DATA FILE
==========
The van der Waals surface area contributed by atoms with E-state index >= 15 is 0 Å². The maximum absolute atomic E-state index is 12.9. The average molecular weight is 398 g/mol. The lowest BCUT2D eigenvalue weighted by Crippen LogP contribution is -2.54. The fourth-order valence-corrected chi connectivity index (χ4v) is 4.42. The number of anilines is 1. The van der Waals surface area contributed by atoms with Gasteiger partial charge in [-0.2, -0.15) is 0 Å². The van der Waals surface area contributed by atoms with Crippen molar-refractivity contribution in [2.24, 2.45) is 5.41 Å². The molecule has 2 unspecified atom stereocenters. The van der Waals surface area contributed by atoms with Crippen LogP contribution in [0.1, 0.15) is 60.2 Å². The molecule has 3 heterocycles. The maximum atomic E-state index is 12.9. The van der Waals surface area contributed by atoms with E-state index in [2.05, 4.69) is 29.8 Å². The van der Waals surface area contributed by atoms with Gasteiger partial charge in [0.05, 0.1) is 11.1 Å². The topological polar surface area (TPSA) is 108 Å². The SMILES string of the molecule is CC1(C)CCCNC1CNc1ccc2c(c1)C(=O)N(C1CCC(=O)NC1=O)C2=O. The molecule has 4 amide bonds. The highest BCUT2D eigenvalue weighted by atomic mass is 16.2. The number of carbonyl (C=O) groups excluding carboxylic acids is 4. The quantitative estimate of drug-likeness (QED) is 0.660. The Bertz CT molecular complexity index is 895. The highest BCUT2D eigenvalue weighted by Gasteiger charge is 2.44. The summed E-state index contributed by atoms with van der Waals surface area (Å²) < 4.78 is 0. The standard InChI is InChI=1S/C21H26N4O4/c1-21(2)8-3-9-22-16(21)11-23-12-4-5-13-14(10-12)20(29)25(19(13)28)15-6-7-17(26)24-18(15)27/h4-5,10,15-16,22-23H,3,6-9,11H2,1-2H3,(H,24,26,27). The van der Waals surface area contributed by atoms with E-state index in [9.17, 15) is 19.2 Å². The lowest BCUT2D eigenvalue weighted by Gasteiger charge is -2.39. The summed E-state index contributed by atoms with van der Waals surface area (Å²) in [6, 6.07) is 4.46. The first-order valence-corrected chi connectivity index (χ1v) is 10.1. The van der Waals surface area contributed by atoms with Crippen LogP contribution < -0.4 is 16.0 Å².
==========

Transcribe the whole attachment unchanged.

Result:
The van der Waals surface area contributed by atoms with E-state index >= 15 is 0 Å². The maximum absolute atomic E-state index is 12.9. The average molecular weight is 398 g/mol. The lowest BCUT2D eigenvalue weighted by Crippen LogP contribution is -2.54. The fourth-order valence-corrected chi connectivity index (χ4v) is 4.42. The number of anilines is 1. The van der Waals surface area contributed by atoms with Gasteiger partial charge in [-0.2, -0.15) is 0 Å². The van der Waals surface area contributed by atoms with Crippen molar-refractivity contribution in [2.24, 2.45) is 5.41 Å². The molecule has 2 unspecified atom stereocenters. The van der Waals surface area contributed by atoms with Crippen LogP contribution in [0.1, 0.15) is 60.2 Å². The molecule has 3 heterocycles. The maximum atomic E-state index is 12.9. The van der Waals surface area contributed by atoms with E-state index in [2.05, 4.69) is 29.8 Å². The van der Waals surface area contributed by atoms with Gasteiger partial charge in [0.05, 0.1) is 11.1 Å². The topological polar surface area (TPSA) is 108 Å². The SMILES string of the molecule is CC1(C)CCCNC1CNc1ccc2c(c1)C(=O)N(C1CCC(=O)NC1=O)C2=O. The molecule has 4 amide bonds. The highest BCUT2D eigenvalue weighted by atomic mass is 16.2. The number of carbonyl (C=O) groups excluding carboxylic acids is 4. The quantitative estimate of drug-likeness (QED) is 0.660. The Bertz CT molecular complexity index is 895. The highest BCUT2D eigenvalue weighted by Gasteiger charge is 2.44. The summed E-state index contributed by atoms with van der Waals surface area (Å²) < 4.78 is 0. The standard InChI is InChI=1S/C21H26N4O4/c1-21(2)8-3-9-22-16(21)11-23-12-4-5-13-14(10-12)20(29)25(19(13)28)15-6-7-17(26)24-18(15)27/h4-5,10,15-16,22-23H,3,6-9,11H2,1-2H3,(H,24,26,27). The van der Waals surface area contributed by atoms with E-state index in [9.17, 15) is 19.2 Å². The lowest BCUT2D eigenvalue weighted by Gasteiger charge is -2.39. The summed E-state index contributed by atoms with van der Waals surface area (Å²) in [6, 6.07) is 4.46. The first-order valence-corrected chi connectivity index (χ1v) is 10.1. The van der Waals surface area contributed by atoms with Crippen LogP contribution < -0.4 is 16.0 Å².